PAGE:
Other than giving some to neighbors, friends, and family, you need to store it.
After you’ve successfully harvested it, it’s important to store your celery properly to preserve its freshness and explore creative ways to use it in your cooking.
My mother used to save the bags sliced bread came in. She had these bread bags stored everywhere. They were ideal for storing properly wrapped celery.
Remember to clean the celery properly before using it, as dirt and debris can accumulate at the base of the stalks.
Preserving The Celery’s Freshness
The following guide will help you store your celery properly.
To ensure that your harvested celery stays fresh and crisp, follow these steps:
Refrigerate immediately. Place the celery stalks in a plastic bag with the end open, and leave it in the crisper drawer of your refrigerator. This will help maintain high humidity, which is crucial for preserving the freshness of the celery.
Leave the leaves on. Celery leaves contain a lot of flavors and can be used in various dishes. By keeping the leaves attached to the stalks, your celery will last for about two to three days. If you decide to remove the leaves, store them separately in a well-ventilated container.
Store cut stalks in water. If your celery starts to lose its crispiness, you can restore it by refrigerating the cut stalks in a container of water. This will help to rehydrate the celery and maintain its crunchiness.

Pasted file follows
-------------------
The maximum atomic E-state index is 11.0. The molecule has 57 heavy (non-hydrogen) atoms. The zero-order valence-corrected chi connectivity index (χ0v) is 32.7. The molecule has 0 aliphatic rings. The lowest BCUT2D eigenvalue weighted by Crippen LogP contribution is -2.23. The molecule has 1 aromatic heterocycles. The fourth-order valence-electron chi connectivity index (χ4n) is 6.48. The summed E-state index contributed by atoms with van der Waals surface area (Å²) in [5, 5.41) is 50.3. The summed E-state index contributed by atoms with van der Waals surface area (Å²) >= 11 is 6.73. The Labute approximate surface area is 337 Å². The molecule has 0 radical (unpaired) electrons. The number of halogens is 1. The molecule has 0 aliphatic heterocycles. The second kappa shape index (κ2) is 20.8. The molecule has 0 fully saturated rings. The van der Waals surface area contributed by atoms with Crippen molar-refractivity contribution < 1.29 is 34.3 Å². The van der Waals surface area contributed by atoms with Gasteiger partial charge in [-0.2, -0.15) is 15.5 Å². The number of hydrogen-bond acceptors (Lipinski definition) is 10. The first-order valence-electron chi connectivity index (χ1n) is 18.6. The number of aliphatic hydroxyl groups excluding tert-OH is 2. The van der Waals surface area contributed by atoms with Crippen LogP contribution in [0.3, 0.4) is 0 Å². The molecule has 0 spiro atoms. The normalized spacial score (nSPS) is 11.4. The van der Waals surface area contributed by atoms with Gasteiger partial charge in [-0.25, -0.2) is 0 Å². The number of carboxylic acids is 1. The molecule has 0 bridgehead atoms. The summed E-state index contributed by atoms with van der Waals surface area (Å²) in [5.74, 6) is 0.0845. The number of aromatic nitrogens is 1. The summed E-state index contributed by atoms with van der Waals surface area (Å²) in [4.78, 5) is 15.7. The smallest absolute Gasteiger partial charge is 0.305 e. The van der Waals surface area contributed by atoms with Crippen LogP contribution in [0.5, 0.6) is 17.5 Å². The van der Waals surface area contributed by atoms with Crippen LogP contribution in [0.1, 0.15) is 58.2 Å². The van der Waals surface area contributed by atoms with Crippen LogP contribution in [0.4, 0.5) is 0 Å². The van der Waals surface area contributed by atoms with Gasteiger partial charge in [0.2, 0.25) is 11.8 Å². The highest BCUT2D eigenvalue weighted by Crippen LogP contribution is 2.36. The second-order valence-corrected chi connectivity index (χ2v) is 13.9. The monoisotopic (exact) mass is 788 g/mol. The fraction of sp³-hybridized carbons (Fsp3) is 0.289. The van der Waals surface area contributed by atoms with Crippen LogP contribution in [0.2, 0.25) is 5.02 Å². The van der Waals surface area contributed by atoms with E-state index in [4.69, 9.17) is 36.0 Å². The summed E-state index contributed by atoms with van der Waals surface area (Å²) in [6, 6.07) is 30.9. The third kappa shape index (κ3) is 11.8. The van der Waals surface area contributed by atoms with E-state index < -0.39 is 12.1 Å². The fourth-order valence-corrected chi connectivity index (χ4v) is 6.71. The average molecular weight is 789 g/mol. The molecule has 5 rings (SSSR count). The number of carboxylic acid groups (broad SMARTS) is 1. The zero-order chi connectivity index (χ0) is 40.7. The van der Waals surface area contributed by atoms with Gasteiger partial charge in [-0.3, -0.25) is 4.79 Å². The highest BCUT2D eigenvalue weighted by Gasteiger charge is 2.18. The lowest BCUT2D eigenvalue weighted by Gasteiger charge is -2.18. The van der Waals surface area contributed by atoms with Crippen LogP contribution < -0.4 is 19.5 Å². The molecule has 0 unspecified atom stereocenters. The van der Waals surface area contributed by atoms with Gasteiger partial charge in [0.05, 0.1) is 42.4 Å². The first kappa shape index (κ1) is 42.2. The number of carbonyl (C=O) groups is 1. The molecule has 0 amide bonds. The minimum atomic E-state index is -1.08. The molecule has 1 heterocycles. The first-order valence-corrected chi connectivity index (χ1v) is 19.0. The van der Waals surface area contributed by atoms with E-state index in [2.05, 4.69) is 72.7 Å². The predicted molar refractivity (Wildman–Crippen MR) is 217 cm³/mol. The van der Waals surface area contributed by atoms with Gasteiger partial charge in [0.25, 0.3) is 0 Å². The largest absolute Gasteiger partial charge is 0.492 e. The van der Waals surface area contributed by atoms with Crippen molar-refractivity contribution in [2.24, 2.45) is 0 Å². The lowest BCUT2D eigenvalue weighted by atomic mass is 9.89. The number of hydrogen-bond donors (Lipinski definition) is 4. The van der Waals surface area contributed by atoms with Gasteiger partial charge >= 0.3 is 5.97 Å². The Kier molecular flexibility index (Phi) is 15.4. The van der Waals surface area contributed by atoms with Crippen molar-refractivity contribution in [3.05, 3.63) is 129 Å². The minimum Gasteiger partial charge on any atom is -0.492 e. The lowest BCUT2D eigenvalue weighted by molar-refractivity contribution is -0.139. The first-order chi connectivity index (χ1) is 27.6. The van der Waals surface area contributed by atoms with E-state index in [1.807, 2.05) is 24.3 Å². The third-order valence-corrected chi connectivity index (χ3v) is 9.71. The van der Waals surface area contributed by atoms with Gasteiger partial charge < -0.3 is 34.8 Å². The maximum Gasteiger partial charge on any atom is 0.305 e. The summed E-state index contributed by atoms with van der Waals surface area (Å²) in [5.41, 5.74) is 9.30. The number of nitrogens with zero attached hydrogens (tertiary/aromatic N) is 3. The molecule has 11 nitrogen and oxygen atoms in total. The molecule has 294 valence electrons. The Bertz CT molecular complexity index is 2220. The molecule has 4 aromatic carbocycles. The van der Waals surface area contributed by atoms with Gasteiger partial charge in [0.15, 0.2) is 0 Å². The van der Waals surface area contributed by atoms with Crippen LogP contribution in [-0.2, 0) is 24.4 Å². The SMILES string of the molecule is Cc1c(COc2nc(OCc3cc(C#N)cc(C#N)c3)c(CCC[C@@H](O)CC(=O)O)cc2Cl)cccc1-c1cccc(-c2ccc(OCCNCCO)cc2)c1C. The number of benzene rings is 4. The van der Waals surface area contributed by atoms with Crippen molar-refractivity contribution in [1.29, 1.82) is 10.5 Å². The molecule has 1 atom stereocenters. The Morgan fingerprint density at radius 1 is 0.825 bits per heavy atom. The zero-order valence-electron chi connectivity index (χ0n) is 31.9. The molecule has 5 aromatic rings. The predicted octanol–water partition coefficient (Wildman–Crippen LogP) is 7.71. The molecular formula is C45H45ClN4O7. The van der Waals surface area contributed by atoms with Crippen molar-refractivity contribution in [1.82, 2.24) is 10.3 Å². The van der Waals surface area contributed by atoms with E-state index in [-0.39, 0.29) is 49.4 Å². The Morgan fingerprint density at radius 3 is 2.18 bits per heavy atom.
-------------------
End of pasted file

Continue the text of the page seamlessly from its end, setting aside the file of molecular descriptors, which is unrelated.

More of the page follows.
I’m tipping you’ll need to use each of the three methods for storing celery at some stage. Each one is effective for its particular need.
Conclusion: Creative Culinary Uses
Now that your celery is properly stored, you can start exploring different ways to use it in your food. Here are some ideas to get you started:
Sauces: I’m talking pasta sauces mainly. My mom taught me to add celery to every sauce she prepared. We’ve alluded to how tasty the leaves are. Use a generous amount in your sauce without overdoing it. Trust me, the flavor of the celery fused with the meat, herbs, and other ingredients will take the flavors to the next level.
Soups: Celery is a great addition to soups, providing both flavor and texture. You can add it to classics like chicken noodle soup or create a delicious creamy celery soup. Don’t forget to use the leaves, too, as they add extra flavor.
Salads: Celery’s crispiness makes it a popular ingredient in a variety of salads. You can add it to a classic Waldorf salad or create a refreshing celery and apple salad to enjoy as a light meal or a side dish.
Stir-fries and sautés: Celery can be cooked quickly in a hot pan with a little bit of oil, making it a perfect addition to stir-fries and sautés. It pairs well with other vegetables, meats, and seafood, and can be seasoned with your favorite spices and sauces.
One more thing, if you find yourself with too much celery or some parts that are not suitable for cooking, you can always add them to your compost pile. Celery is rich in nutrients, and composting it will help create nutrient-dense soil for your garden.